(12/4/2014) New Book Available - Supply Market Intelligence for Procurement Professionals: Research, Process, and Resources
In the late 19th century, J.P. Morgan invested heavily in Thomas Edison’s direct current (DC) model for electricity. Nikola Tesla, one of Edison’s former employees, invented a competing model called alternating current (AC). Morgan was a cautious investor, and he asked Edison if the competitive threat from AC was real. Edison disregarded AC as unsafe and assured Morgan that his own invention would be the prevailing technology. As a result of Edison’s assurances, Morgan continued to make sizeable investments in DC. Unfortunately for both men, Edison was wrong. In a series of bids where the two technologies competed head to head, including the 1893 World’s Fair in Chicago and the 1895 installation of an electric power generating plant at Niagara Falls, AC was selected as the preferred form of electricity, and remains the standard to the present day.1
J.P. Morgan received non-objective, inaccurate intelligence from Edison and acted on it in a series of decisions that cost him in excess of $83 million in today’s dollars. The scientific details regarding how the AC and DC systems operated, along with their respective advantages and shortcomings, did not directly motivate Morgan’s investments. It was Edison’s interpretation of the competitive threat from AC as minimal and fleeting that served as the intelligence behind Morgan’s decision to invest. Although Edison was far from objective, his expertise in the emerging technology of electricity qualified him as a source of supply market intelligence. Had there been a less involved third party available to validate the information and Edison’s analysis and recommendations, Morgan might have made a different decision.
This historical example demonstrates the difference between information and intelligence. It also serves as a cautionary tale for creators of supply market intelligence and those who rely upon it.
Kelly Barner, Managing Editor of Buyers Meeting Point, has co-authored a book with Jeanette Jones (Cottrill Research): Supply Market Intelligence for Procurement Professionals (J. Ross, 2014). The book provides procurement professionals with the process, skills, and resources to develop a supply market intelligence program that will deliver value to the organization as a whole. We will clearly explain each of the concepts we introduce and then provide the background and steps required to make their execution possible. Developing the skills required to build and use supply market intelligence has value to the organization through its positive impact on current supply management activities. It also improves executive level regard for the procurement function by demonstrating a market-driven perspective of the company.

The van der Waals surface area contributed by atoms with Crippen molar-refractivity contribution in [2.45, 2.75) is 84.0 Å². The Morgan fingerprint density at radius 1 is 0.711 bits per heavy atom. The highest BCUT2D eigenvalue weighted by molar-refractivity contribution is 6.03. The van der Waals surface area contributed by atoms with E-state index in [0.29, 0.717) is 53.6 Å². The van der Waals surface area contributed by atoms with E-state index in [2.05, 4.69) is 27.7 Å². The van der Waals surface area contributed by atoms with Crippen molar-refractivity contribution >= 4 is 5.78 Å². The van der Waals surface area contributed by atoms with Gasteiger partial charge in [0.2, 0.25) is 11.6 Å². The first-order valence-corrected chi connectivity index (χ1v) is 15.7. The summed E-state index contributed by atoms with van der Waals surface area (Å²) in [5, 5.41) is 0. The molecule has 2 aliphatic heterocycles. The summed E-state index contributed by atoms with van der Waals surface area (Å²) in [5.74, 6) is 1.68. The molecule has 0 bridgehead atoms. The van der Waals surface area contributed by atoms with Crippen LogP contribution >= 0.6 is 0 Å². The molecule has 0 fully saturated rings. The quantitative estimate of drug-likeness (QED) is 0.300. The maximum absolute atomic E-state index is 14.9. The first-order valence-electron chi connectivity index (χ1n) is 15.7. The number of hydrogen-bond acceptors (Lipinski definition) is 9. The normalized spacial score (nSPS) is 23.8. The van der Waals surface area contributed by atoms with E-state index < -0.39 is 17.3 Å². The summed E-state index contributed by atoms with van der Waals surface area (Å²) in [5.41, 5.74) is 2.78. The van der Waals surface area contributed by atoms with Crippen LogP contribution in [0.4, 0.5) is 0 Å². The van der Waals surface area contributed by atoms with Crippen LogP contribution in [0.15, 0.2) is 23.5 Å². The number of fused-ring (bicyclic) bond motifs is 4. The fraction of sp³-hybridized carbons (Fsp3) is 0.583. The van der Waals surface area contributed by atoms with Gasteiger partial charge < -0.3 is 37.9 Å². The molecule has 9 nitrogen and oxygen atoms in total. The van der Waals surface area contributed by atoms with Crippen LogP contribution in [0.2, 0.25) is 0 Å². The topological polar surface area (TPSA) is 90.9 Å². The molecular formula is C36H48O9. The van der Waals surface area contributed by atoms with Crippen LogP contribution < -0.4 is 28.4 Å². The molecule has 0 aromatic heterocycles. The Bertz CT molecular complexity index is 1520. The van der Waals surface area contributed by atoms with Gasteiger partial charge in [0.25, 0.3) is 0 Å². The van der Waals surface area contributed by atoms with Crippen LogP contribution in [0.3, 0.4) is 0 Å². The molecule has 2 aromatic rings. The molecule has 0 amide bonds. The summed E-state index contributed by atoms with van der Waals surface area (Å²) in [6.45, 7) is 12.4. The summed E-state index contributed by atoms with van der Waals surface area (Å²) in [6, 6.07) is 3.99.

Part I outlines how to design a supply market intelligence program that meets the needs of the organization while integrating with existing procurement team structures and processes. Building internal capabilities makes it possible to maintain the benefits of supply market intelligence without making long-term investments in consultants with specific category expertise. If decisions are to be supply market intelligence driven, it is critical to ensure that the information gathered is accurate. Proper governance is required to continually review the veracity of sources and the recommendations made as a result of them.
Part II is detailed listing of resources available to procurement professionals looking to perform research in order to create supply market intelligence. It is organized by source type and industry and highlights the best available resources, always with an eye for value and with the understanding of the crucial role that quality information plays in the decision-making process. For professionals new to research and the discipline of creating supply market intelligence, Part II will prove to be a trusted guide to a seemingly endless pool of resources, as well as a targeted quick reference for more experienced researchers.
1. “The Men Who Built America: J.P. Morgan,” ValuesandCapitalism.com, Accessed June 25, 2014.